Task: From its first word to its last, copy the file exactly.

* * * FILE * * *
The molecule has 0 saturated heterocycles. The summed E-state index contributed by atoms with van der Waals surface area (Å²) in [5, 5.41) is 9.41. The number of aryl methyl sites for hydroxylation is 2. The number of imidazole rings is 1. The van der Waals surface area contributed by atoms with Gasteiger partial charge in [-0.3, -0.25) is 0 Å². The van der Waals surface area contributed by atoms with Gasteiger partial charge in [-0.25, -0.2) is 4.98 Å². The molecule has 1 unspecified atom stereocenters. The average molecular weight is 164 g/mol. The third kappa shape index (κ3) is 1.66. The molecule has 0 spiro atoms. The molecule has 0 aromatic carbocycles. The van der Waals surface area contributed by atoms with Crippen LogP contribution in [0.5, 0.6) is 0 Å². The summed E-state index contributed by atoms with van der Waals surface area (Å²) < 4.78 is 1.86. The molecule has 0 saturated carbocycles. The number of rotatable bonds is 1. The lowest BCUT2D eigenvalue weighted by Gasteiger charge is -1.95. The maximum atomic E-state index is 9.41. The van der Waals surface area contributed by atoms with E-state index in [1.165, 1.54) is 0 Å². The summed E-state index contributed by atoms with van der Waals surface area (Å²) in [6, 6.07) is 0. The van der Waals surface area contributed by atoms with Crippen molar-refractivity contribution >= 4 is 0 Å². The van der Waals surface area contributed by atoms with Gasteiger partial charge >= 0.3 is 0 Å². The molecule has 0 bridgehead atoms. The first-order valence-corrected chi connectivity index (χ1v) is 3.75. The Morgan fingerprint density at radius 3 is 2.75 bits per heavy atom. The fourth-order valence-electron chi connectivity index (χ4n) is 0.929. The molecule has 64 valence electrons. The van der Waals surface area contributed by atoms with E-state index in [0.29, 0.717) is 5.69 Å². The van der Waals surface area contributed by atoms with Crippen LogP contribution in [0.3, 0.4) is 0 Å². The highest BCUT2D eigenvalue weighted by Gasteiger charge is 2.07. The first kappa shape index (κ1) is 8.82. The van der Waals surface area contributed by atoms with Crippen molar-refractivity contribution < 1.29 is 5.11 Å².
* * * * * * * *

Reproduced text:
The molecule has 0 saturated heterocycles. The summed E-state index contributed by atoms with van der Waals surface area (Å²) in [5, 5.41) is 9.41. The number of aryl methyl sites for hydroxylation is 2. The number of imidazole rings is 1. The van der Waals surface area contributed by atoms with Gasteiger partial charge in [-0.3, -0.25) is 0 Å². The van der Waals surface area contributed by atoms with Gasteiger partial charge in [-0.25, -0.2) is 4.98 Å². The molecule has 1 unspecified atom stereocenters. The average molecular weight is 164 g/mol. The third kappa shape index (κ3) is 1.66. The molecule has 0 spiro atoms. The molecule has 0 aromatic carbocycles. The van der Waals surface area contributed by atoms with Crippen LogP contribution in [0.5, 0.6) is 0 Å². The summed E-state index contributed by atoms with van der Waals surface area (Å²) < 4.78 is 1.86. The molecule has 0 saturated carbocycles. The number of rotatable bonds is 1. The lowest BCUT2D eigenvalue weighted by Gasteiger charge is -1.95. The maximum atomic E-state index is 9.41. The van der Waals surface area contributed by atoms with E-state index in [1.165, 1.54) is 0 Å². The summed E-state index contributed by atoms with van der Waals surface area (Å²) in [6, 6.07) is 0. The van der Waals surface area contributed by atoms with Crippen molar-refractivity contribution >= 4 is 0 Å². The van der Waals surface area contributed by atoms with Gasteiger partial charge >= 0.3 is 0 Å². The molecule has 0 bridgehead atoms. The first-order valence-corrected chi connectivity index (χ1v) is 3.75. The Morgan fingerprint density at radius 3 is 2.75 bits per heavy atom. The fourth-order valence-electron chi connectivity index (χ4n) is 0.929. The molecule has 64 valence electrons. The van der Waals surface area contributed by atoms with E-state index in [0.29, 0.717) is 5.69 Å². The van der Waals surface area contributed by atoms with Crippen LogP contribution in [0.3, 0.4) is 0 Å². The highest BCUT2D eigenvalue weighted by Gasteiger charge is 2.07. The first kappa shape index (κ1) is 8.82. The van der Waals surface area contributed by atoms with Crippen molar-refractivity contribution < 1.29 is 5.11 Å².